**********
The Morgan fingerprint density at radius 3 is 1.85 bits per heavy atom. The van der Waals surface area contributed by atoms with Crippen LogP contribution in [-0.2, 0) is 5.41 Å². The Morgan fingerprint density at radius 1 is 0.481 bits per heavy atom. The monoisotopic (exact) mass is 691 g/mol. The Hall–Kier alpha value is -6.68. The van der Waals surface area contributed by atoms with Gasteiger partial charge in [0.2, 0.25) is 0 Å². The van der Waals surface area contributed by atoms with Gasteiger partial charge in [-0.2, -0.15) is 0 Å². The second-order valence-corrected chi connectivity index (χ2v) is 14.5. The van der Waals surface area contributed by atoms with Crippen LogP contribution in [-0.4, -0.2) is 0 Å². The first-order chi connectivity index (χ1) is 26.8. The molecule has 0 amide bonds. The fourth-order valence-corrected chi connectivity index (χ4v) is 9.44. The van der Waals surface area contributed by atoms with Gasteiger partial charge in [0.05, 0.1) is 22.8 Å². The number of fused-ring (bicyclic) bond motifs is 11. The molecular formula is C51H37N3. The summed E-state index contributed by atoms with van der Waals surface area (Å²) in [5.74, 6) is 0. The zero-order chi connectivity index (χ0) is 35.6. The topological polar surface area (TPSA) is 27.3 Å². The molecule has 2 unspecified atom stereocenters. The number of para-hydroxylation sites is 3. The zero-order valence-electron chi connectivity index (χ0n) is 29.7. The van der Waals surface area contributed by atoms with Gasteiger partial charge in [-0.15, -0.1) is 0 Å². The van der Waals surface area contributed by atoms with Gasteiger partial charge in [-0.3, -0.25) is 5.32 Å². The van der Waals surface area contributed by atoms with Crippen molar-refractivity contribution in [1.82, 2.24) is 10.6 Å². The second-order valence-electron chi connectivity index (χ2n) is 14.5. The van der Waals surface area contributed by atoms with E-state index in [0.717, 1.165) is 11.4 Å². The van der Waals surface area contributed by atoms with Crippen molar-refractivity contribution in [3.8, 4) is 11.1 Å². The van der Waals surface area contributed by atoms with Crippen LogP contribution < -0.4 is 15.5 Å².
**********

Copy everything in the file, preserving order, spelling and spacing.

The Morgan fingerprint density at radius 3 is 1.85 bits per heavy atom. The van der Waals surface area contributed by atoms with Crippen LogP contribution in [-0.2, 0) is 5.41 Å². The Morgan fingerprint density at radius 1 is 0.481 bits per heavy atom. The monoisotopic (exact) mass is 691 g/mol. The Hall–Kier alpha value is -6.68. The van der Waals surface area contributed by atoms with Gasteiger partial charge in [0.2, 0.25) is 0 Å². The van der Waals surface area contributed by atoms with Gasteiger partial charge in [-0.2, -0.15) is 0 Å². The second-order valence-corrected chi connectivity index (χ2v) is 14.5. The van der Waals surface area contributed by atoms with Crippen LogP contribution in [-0.4, -0.2) is 0 Å². The first-order chi connectivity index (χ1) is 26.8. The molecule has 0 amide bonds. The fourth-order valence-corrected chi connectivity index (χ4v) is 9.44. The van der Waals surface area contributed by atoms with Gasteiger partial charge in [0.05, 0.1) is 22.8 Å². The number of fused-ring (bicyclic) bond motifs is 11. The molecular formula is C51H37N3. The summed E-state index contributed by atoms with van der Waals surface area (Å²) in [5.74, 6) is 0. The zero-order chi connectivity index (χ0) is 35.6. The topological polar surface area (TPSA) is 27.3 Å². The molecule has 2 unspecified atom stereocenters. The number of para-hydroxylation sites is 3. The zero-order valence-electron chi connectivity index (χ0n) is 29.7. The van der Waals surface area contributed by atoms with Gasteiger partial charge in [-0.15, -0.1) is 0 Å². The van der Waals surface area contributed by atoms with Gasteiger partial charge in [-0.3, -0.25) is 5.32 Å². The van der Waals surface area contributed by atoms with Crippen molar-refractivity contribution in [1.82, 2.24) is 10.6 Å². The second-order valence-electron chi connectivity index (χ2n) is 14.5. The van der Waals surface area contributed by atoms with E-state index in [0.717, 1.165) is 11.4 Å². The van der Waals surface area contributed by atoms with Crippen molar-refractivity contribution in [3.8, 4) is 11.1 Å². The van der Waals surface area contributed by atoms with Crippen LogP contribution < -0.4 is 15.5 Å².